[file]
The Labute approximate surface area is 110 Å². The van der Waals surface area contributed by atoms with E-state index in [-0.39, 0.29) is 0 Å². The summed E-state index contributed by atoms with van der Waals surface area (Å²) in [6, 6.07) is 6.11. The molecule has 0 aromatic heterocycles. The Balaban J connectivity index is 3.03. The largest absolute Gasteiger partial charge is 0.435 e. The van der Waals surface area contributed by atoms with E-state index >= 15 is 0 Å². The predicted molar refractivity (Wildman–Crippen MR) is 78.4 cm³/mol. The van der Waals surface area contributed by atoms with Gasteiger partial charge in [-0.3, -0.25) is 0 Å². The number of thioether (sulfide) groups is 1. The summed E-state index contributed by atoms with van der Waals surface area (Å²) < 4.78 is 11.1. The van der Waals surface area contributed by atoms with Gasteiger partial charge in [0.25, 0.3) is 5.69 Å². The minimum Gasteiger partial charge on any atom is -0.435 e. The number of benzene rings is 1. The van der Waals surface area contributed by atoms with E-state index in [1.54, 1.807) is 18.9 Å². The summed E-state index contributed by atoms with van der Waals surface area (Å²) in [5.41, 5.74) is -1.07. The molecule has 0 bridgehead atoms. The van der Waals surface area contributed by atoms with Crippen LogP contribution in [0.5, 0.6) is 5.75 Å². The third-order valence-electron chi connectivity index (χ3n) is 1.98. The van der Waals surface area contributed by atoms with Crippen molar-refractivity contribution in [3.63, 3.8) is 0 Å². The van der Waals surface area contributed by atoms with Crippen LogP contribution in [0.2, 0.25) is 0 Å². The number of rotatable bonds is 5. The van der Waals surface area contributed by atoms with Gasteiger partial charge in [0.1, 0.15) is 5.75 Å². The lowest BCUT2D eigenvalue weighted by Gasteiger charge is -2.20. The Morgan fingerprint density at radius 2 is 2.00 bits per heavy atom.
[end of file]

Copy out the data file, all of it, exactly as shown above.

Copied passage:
The Labute approximate surface area is 110 Å². The van der Waals surface area contributed by atoms with E-state index in [-0.39, 0.29) is 0 Å². The summed E-state index contributed by atoms with van der Waals surface area (Å²) in [6, 6.07) is 6.11. The molecule has 0 aromatic heterocycles. The Balaban J connectivity index is 3.03. The largest absolute Gasteiger partial charge is 0.435 e. The van der Waals surface area contributed by atoms with E-state index >= 15 is 0 Å². The predicted molar refractivity (Wildman–Crippen MR) is 78.4 cm³/mol. The van der Waals surface area contributed by atoms with Gasteiger partial charge in [-0.3, -0.25) is 0 Å². The number of thioether (sulfide) groups is 1. The summed E-state index contributed by atoms with van der Waals surface area (Å²) < 4.78 is 11.1. The van der Waals surface area contributed by atoms with Gasteiger partial charge in [0.25, 0.3) is 5.69 Å². The minimum Gasteiger partial charge on any atom is -0.435 e. The number of benzene rings is 1. The van der Waals surface area contributed by atoms with E-state index in [1.54, 1.807) is 18.9 Å². The summed E-state index contributed by atoms with van der Waals surface area (Å²) in [5.41, 5.74) is -1.07. The molecule has 0 bridgehead atoms. The van der Waals surface area contributed by atoms with Crippen LogP contribution in [0.5, 0.6) is 5.75 Å². The third-order valence-electron chi connectivity index (χ3n) is 1.98. The van der Waals surface area contributed by atoms with Crippen molar-refractivity contribution in [3.63, 3.8) is 0 Å². The van der Waals surface area contributed by atoms with Crippen LogP contribution in [0.2, 0.25) is 0 Å². The number of rotatable bonds is 5. The van der Waals surface area contributed by atoms with Gasteiger partial charge in [0.1, 0.15) is 5.75 Å². The lowest BCUT2D eigenvalue weighted by Gasteiger charge is -2.20. The Morgan fingerprint density at radius 2 is 2.00 bits per heavy atom.